The opinion of the court was delivered by: Reagan, District Judge
On September 25, 2006, Wallace Gilbert-Mitchell, an inmate currently incarcerated in the Federal Correctional Institution in Oakdale, Louisiana, filed suit against numerous individuals for alleged violations of his constitutional rights by persons acting under the color of federal authority.See Bivens v. Six Unknown Named Agents, 403 U.S. 388 (1971). The Court entered judgment against Plaintiff and in favor of Defendants on February 9, 2010. Now before the Court is Defendants' Bill of Costs, filed February 16, 2010. Defendants seek $985.00 in recoverable costs.
Local Rule 54.2 provides that the party against whom costs are claimed may file specific objections to the bill of costs, "with a statement of reasons for the objections," within ten days of the date the bill of costs was served upon them. If no objections are timely filed, the Clerk of Court max tax and enter costs. If objections are filed, the Clerk of Court does not tax the costs but instead submits the bill of costs and objections to the District Judge for review. Here, Plaintiff filed objections to Defendants' Bill of Costs on March 2, 2010, which was the final day of the response period. Plaintiff's response is, therefore, timely, and the Court now rules on Plaintiff's objection to Defendants' Bill of Costs.
FEDERAL RULE OF CIVIL PROCEDURE 54(d) authorizes federal district courts to award costs (as well as attorneys' fees) to prevailing parties in lawsuits. In fact, the Seventh Circuit has noted that Rule 54 gives prevailing parties a "strong presumptive entitlement to recover costs" other than attorneys' fees. See, e. g., Perlman v. Zell, 185 F.3d 850, 858 (7th Cir. 1999); Luckey v. Baxter Healthcare Corp., 183 F.3d 730 (7th Cir.), cert. denied, 528 U.S. 1038 (1999).A prevailing party is a litigant who "wins the battle" on a "substantial part of the litigation." Slane v. Mariah Boats, Inc., 164 F.3d 1065, 1068 (7th Cir.), cert. denied, 527 U.S. 1005 (1999); First Commodities Traders, Inc. v. Heinold Commodities, Inc., 766 F.2d 1007, 1015 (7th Cir. 1985). Defendants prevail by defeating a claim against them. See Perlman, 185 F.3d at 858-59.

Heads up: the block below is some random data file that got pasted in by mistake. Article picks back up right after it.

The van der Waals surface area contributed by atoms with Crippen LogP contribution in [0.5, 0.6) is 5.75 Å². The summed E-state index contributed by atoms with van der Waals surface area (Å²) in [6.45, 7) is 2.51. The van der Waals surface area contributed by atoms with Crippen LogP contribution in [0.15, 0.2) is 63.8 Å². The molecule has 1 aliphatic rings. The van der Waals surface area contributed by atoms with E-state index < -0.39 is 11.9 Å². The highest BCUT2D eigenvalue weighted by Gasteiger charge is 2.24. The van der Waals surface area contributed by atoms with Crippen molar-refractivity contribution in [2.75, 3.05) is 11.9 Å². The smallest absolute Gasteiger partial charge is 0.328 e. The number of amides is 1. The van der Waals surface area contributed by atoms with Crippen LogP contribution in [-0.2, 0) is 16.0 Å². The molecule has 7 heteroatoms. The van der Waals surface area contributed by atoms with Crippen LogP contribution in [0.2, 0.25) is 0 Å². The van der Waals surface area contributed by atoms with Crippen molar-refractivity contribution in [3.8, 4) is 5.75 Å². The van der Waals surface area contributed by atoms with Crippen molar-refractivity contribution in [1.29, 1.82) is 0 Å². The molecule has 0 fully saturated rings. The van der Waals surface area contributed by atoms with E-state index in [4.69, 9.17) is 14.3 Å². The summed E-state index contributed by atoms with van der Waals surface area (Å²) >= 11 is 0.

In relevant part, Rule 54 provides:
(d)(1) Costs Other Than Attorney's Fees. Unless a federal statute, these rules, or a court order provides otherwise, costs - other than attorney's fees -should be allowed to the prevailing party. But costs against the United States, its officers, and its agencies may be imposed only to the extent allowed by law. The clerk may tax costs on 14 days' notice. On motion served within the next 7 days, the court may review the clerk's action. FED.R.CIV.P. 54.
Costs do not include all litigation expenses. Rather, costs are particular statutorily-defined categories of incurred charges worthy of reimbursement. Crawford Fitting Co. v. J.T. Gibbons, Inc., 482 U.S. 437, 445 (1987); Hairline Creations, Inc. v. Kefalas, 664 F.2d 652, 655 (7th Cir. 1981).
28 U.S.C. § 1920 sets forth the categories of expenses which properly may be taxed, including:
(1) Fees of the clerk and marshal;
(2) Fees for printed or electronically recorded transcripts necessarily obtained for use in the case;
(3) Fees and disbursements for printing and witnesses;
(4) Fees for exemplification and the costs of making copies of any materials where the copies are necessarily ...